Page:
As for the pain meds if your dog is stiff and finding it hard to get up then maybe they are in pain and can't pop a paracetamol like we can. Suggesting a short dose of painkillers and then investigating to see if there is anything more serious doesn't sound that bad to me but I prefer to investigate to know rather than wait and see.

zavi00000 Fri 10-Aug-18 19:03:28

Grrrr! That too seems totally over the top to me. Not just over the top but risky. Anaestheisia itself carries risk. Why subject a dog to that risk before less invasive options are carried out?

OP’s posts: |
tabulahrasa Fri 10-Aug-18 19:14:48

“I want to do the best for my dog but I don't want to pay out for "let's see what's happening" expensive and invasive investigations (i.e. X-rays) unless there is a clinical history that indicates this is reasonable course of action.”

But she does have a clinical history that indicates that it’s a reasonable course of action. She’s got elbow dysplasia so arthritis is pretty much inevitable, you’ve told the vet she’s acting in a way that suggests there’s now arthritic changes going on, so the vet wants to see how bad that damage is.

zavi00000 Fri 10-Aug-18 19:16:49

My dog and I had only gone on one 10K run before. She is otherwise fine and tolerates 4 walks/swims a day of 30-60 mins. Up to 90 mins at weekends, but then only two walks per day. She is a black lab.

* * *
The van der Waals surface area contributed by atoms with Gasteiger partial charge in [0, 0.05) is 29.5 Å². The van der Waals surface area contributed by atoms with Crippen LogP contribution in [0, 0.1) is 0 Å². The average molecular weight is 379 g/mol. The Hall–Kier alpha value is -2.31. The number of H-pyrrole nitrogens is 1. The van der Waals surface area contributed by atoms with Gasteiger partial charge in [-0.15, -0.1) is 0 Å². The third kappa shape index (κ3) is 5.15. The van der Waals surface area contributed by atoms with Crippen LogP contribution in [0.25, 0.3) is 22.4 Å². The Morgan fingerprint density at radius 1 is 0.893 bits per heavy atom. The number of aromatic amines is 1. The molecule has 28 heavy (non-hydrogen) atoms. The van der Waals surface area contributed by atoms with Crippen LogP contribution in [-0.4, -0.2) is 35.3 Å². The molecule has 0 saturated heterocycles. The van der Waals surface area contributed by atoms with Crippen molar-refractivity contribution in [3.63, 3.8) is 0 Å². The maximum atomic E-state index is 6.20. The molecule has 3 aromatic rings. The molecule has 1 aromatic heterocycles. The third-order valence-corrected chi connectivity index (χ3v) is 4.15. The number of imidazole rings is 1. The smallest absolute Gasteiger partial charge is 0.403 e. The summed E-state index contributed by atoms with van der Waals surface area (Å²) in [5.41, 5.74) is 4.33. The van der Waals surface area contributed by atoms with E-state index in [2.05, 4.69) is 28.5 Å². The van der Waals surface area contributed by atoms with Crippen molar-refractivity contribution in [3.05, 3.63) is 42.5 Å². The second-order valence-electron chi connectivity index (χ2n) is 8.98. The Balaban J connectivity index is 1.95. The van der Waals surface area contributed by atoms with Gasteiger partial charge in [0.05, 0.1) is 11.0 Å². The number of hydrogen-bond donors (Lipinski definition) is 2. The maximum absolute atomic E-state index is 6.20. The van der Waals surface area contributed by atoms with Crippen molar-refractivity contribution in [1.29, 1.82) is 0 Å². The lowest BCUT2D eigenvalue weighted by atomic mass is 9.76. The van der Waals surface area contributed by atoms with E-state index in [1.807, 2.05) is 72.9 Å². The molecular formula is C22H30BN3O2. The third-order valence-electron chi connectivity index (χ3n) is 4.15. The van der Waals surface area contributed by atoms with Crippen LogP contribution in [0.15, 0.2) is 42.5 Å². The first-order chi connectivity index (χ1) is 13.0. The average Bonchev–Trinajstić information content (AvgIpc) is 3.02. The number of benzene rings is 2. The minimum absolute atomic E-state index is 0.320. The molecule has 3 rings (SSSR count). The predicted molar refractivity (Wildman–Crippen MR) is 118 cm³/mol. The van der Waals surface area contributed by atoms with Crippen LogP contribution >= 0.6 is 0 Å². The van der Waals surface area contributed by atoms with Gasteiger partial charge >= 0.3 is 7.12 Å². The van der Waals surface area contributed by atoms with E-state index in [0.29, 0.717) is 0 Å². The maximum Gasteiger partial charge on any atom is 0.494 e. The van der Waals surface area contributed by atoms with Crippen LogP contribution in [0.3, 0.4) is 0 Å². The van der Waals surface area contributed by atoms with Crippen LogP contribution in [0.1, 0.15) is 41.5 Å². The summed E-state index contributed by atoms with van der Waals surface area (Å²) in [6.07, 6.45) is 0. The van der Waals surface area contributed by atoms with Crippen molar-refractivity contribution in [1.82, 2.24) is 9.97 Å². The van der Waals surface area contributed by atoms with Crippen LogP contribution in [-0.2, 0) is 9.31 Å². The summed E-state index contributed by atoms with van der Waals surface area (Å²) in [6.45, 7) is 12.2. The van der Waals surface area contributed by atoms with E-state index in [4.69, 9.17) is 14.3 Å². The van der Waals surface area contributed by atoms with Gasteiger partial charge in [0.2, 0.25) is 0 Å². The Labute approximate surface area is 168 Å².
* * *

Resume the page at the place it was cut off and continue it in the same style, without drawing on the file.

The vet wanted to do the x-ray before taking a proper history. She also told me to only walk the dog on the lead from now on!
I know from the surgeon - the "Supervet", Noel Fitzpatrick, who did her surgery, that further surgery wouldn't be feasible anyway, that any future symptoms would need be managed with anti-inflammatories. So why the vet advised on an x-ray, based on the flimsy history that she had taken from me is what makes me think she was just "up-selling".

OP’s posts: |


MsOliphant Fri 10-Aug-18 19:19:10

Vets definitely do upsell. I've now changed vets because of it.

BiteyShark Fri 10-Aug-18 19:21:05

I think it's a difference of perspectives. I would rather a vet had hard evidence such as X-rays, scans, biopsies etc than just my say so because we all know dogs can mask symptoms especially pain. I see that as being vigilant just like I expect my gp to be with me.

AnotherOriginalUsername Fri 10-Aug-18 19:25:26

It's simple. Vets who charge less for their services (vaccines, consultation fees, neutering etc) will push additional products (flea, worm treatments etc) more.

I'd very much question the benefit to a dog with hip and elbow issues running 10k though.

zavi00000 Fri 10-Aug-18 19:27:55

Bitey - that's my part of my concern, that pet-owners will follow vet's advice "to be on the safe side", despite that advice not being based on robust clinical history.